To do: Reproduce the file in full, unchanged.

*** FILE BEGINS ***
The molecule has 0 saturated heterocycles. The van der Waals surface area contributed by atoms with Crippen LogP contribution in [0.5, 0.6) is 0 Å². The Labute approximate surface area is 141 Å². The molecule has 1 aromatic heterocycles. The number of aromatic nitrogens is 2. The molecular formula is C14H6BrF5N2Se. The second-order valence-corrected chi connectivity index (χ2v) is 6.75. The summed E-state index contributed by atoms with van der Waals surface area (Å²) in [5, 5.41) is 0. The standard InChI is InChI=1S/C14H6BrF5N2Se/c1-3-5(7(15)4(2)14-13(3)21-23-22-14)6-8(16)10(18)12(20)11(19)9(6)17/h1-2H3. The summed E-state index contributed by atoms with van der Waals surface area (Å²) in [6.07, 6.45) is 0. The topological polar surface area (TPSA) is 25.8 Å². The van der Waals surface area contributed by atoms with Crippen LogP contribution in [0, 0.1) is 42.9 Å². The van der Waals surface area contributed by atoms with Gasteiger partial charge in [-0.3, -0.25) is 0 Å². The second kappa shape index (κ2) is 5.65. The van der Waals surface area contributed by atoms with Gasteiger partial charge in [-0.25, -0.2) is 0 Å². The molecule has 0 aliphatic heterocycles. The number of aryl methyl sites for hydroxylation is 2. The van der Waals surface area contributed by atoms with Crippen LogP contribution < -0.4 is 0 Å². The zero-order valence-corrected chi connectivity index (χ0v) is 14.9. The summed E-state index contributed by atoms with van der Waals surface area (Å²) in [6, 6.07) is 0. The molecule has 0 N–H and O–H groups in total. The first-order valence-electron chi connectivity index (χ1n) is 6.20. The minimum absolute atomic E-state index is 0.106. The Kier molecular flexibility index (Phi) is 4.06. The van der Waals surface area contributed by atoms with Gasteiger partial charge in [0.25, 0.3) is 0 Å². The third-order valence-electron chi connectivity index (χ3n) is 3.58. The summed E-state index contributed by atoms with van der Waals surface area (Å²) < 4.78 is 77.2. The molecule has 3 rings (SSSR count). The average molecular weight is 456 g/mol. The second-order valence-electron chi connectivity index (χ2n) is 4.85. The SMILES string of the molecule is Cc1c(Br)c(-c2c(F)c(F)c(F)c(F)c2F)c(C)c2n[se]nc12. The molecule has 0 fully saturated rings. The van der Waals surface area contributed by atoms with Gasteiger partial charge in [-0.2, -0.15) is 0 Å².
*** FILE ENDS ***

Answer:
The molecule has 0 saturated heterocycles. The van der Waals surface area contributed by atoms with Crippen LogP contribution in [0.5, 0.6) is 0 Å². The Labute approximate surface area is 141 Å². The molecule has 1 aromatic heterocycles. The number of aromatic nitrogens is 2. The molecular formula is C14H6BrF5N2Se. The second-order valence-corrected chi connectivity index (χ2v) is 6.75. The summed E-state index contributed by atoms with van der Waals surface area (Å²) in [5, 5.41) is 0. The standard InChI is InChI=1S/C14H6BrF5N2Se/c1-3-5(7(15)4(2)14-13(3)21-23-22-14)6-8(16)10(18)12(20)11(19)9(6)17/h1-2H3. The summed E-state index contributed by atoms with van der Waals surface area (Å²) in [6.07, 6.45) is 0. The topological polar surface area (TPSA) is 25.8 Å². The van der Waals surface area contributed by atoms with Crippen LogP contribution in [0, 0.1) is 42.9 Å². The van der Waals surface area contributed by atoms with Gasteiger partial charge in [-0.3, -0.25) is 0 Å². The second kappa shape index (κ2) is 5.65. The van der Waals surface area contributed by atoms with Gasteiger partial charge in [-0.25, -0.2) is 0 Å². The molecule has 0 aliphatic heterocycles. The number of aryl methyl sites for hydroxylation is 2. The van der Waals surface area contributed by atoms with Crippen LogP contribution < -0.4 is 0 Å². The zero-order valence-corrected chi connectivity index (χ0v) is 14.9. The summed E-state index contributed by atoms with van der Waals surface area (Å²) in [6, 6.07) is 0. The molecule has 0 N–H and O–H groups in total. The first-order valence-electron chi connectivity index (χ1n) is 6.20. The minimum absolute atomic E-state index is 0.106. The Kier molecular flexibility index (Phi) is 4.06. The van der Waals surface area contributed by atoms with Gasteiger partial charge in [0.25, 0.3) is 0 Å². The third-order valence-electron chi connectivity index (χ3n) is 3.58. The summed E-state index contributed by atoms with van der Waals surface area (Å²) < 4.78 is 77.2. The molecule has 3 rings (SSSR count). The average molecular weight is 456 g/mol. The second-order valence-electron chi connectivity index (χ2n) is 4.85. The SMILES string of the molecule is Cc1c(Br)c(-c2c(F)c(F)c(F)c(F)c2F)c(C)c2n[se]nc12. The molecule has 0 fully saturated rings. The van der Waals surface area contributed by atoms with Gasteiger partial charge in [-0.2, -0.15) is 0 Å².